The Iyer family of Exton had planned to board a plane for New Mexico when school let out for spring break. The Kukals of Cumberland County, N.J., had booked their first international trip. The Hoffmans of Northeast Philadelphia were headed to the Bahamas.
Then came COVID-19, closed schools, and a ban on all nonessential travel.
Most schools, now educating students remotely, are still taking the spring breaks that had been scheduled for this week and next. But families are finding that their plans are vastly different.
They are taking nature walks instead of traveling to theme parks. They’re working through vacations and in some cases not even telling kids this was supposed to be their spring break.
“It’s the opposite of the Bahamas,” said Patty Hoffman.
Angelee Rivera, a Philadelphia teacher, had planned to travel to Puerto Rico — it would have been her first time on a plane in 30 years. Rivera and her cousin wanted to visit their grandmother’s grave.
Instead, she’s quarantined at home. Rivera cares for her mother and got word this week that a nurse who visited their home had tested positive for COVID-19, so now, Rivera’s family is in seclusion at home.
So far, the family, including three school-age daughters, is healthy. But things still feel strange.
“Everyone’s schedules are all off, my kids are singing ‘Jingle Bells’ at 2 a.m.,” said Rivera, who lives in the Northeast and teaches fourth grade at nearby Farrell Elementary.
The Mocey kids — Sienna, 7, Cameron, 5, and Nathan, 4 — had been over the moon at the thought of a spring break Walt Disney World trip.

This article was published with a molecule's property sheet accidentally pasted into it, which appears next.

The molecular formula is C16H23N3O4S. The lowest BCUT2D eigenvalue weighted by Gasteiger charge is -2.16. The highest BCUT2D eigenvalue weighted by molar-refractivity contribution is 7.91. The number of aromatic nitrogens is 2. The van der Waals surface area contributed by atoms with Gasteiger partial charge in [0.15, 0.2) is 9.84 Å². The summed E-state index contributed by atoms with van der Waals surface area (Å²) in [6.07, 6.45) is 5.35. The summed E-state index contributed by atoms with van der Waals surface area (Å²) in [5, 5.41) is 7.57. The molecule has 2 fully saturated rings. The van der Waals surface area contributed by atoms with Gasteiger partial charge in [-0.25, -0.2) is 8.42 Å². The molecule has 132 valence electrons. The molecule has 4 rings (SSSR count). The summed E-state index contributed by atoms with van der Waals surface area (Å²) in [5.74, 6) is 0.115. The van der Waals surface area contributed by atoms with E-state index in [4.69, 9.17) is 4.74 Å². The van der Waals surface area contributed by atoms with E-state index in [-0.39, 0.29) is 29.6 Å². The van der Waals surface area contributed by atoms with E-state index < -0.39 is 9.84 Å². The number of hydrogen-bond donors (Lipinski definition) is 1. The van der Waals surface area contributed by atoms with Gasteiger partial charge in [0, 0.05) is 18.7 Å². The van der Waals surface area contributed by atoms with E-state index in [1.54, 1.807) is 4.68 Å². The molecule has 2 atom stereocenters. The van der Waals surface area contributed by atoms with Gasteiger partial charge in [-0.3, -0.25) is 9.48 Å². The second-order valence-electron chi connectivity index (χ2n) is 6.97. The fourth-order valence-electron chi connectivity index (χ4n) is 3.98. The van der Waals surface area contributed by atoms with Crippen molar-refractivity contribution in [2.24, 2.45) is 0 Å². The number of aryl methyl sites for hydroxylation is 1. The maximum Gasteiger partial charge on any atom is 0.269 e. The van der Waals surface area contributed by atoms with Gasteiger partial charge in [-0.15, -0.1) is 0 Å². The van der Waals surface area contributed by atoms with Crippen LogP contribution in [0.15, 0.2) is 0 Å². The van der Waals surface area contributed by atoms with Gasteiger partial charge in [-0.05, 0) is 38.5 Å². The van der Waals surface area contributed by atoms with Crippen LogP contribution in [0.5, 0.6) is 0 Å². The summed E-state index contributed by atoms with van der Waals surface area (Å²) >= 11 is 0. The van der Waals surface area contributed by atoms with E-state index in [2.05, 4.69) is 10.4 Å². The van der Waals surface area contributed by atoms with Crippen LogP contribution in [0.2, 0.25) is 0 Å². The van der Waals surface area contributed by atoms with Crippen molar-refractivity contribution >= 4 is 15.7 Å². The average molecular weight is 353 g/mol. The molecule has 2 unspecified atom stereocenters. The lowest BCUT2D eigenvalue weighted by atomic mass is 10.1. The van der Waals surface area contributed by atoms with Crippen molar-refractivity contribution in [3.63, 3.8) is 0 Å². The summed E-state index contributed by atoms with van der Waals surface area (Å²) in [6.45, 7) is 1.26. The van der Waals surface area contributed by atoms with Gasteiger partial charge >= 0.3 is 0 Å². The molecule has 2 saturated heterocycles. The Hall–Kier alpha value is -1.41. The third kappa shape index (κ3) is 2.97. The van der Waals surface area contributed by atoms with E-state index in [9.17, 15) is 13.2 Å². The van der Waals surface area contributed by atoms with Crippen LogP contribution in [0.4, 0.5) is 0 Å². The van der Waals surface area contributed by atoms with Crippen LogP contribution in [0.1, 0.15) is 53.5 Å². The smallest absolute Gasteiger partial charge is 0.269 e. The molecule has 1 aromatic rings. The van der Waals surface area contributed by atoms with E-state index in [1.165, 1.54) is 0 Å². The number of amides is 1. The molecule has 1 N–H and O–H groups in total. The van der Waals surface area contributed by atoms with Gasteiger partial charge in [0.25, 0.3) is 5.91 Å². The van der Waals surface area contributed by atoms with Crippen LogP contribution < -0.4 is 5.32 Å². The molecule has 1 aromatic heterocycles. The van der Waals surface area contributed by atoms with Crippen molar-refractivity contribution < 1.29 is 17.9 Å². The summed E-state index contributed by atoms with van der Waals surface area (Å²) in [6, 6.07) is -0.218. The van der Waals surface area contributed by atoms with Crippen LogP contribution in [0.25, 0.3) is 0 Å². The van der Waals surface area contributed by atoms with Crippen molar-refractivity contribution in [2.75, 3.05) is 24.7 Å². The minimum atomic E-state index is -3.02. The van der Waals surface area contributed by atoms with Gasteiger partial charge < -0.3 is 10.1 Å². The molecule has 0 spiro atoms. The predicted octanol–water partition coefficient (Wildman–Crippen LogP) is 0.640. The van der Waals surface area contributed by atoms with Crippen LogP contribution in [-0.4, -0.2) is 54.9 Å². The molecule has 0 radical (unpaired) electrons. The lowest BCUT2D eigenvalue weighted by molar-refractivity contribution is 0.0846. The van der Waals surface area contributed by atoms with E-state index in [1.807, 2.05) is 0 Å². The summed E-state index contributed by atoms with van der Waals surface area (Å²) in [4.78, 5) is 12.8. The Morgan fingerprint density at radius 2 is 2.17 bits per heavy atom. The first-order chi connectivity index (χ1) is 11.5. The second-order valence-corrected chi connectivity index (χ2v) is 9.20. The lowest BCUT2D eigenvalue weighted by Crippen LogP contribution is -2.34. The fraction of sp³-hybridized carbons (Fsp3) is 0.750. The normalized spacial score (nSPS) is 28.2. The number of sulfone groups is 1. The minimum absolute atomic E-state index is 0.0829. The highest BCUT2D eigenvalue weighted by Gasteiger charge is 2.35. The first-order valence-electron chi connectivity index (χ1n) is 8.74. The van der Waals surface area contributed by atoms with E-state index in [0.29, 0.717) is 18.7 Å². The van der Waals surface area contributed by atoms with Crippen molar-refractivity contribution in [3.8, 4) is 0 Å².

Though the coronavirus made that an impossibility, their parents decided to make the best of it. On Tuesday, when they were supposed to leave, mother Kelly dressed the trio up in Disney T-shirts, posing them on the front steps of their home in Harleysville with the new suitcases they got for Christmas.
Sienna cried a little when she realized what was happening, but has rallied, and all in the family are trying to be good sports. Kelly and Steve Mocey promised the kids a Disney day, with Disney waffles, Disney snacks, and a Disney-themed playlist.
“I still want them to experience some Disney magic,” Kelly Mocey said. The family is also planning an outdoor day to play backyard games, and a day of service, when they will clean out closets and set aside things to donate to local charities.
The Kukals, of Millville, like to take road trips on spring break. But 2020 is a year of milestones for them — a high school graduation for Alexandra and her admission to the Coast Guard Academy, 50th birthdays for parents Bobbi and Anton, plus their 20-year wedding anniversary — so they were going big, to Paris, their first European trip.
“We’re frugal, we’ve been saving, we found a great deal,” Bobbi Kukal said. “We had it all planned out, and now we don’t. We have our garden and yard work, and cutting wood.”
Lakshmi Iyer and her family, including fifth-grade twins and a kindergartner, were supposed to make a trek to New Mexico. Instead, the kids are riding bikes and having plenty of screen time while their parents work.
“If I didn’t have to work, we could go on hikes and walks,” said Iyer. “But I’m holding back on taking my time off. What if something happens to me and my husband? I don’t want to use all my time.”
With the Norristown Area School District on break, Yen Tang-Dietrich and family were bound for the Outer Banks in North Carolina until COVID-19 upended everything.
Tang-Dietrich told her fifth grader, second grader and kindergartner: Finish your Chinese school homework and forget about school until Monday. (Two out of three took her up on it. The 5-year-old is a holdout.)
“For the most part, we’re letting them run feral,” Tang-Dietrich said. “If the weather cooperates, we’ll go outside. The rest of the time is spent letting them play a zillion hours of video games.”
Kristin Misko’s family wasn’t planning to get away for spring break. But at least it would have been a break for Misko and her husband and five kids, a first grader through a high school freshman in Philadelphia district schools.
She’s eased up on the school front this week, said Misko, a former teacher who lives in Bridesburg. But mostly, it’s the same new, strange normal, with cabin fever and a lot of snacks.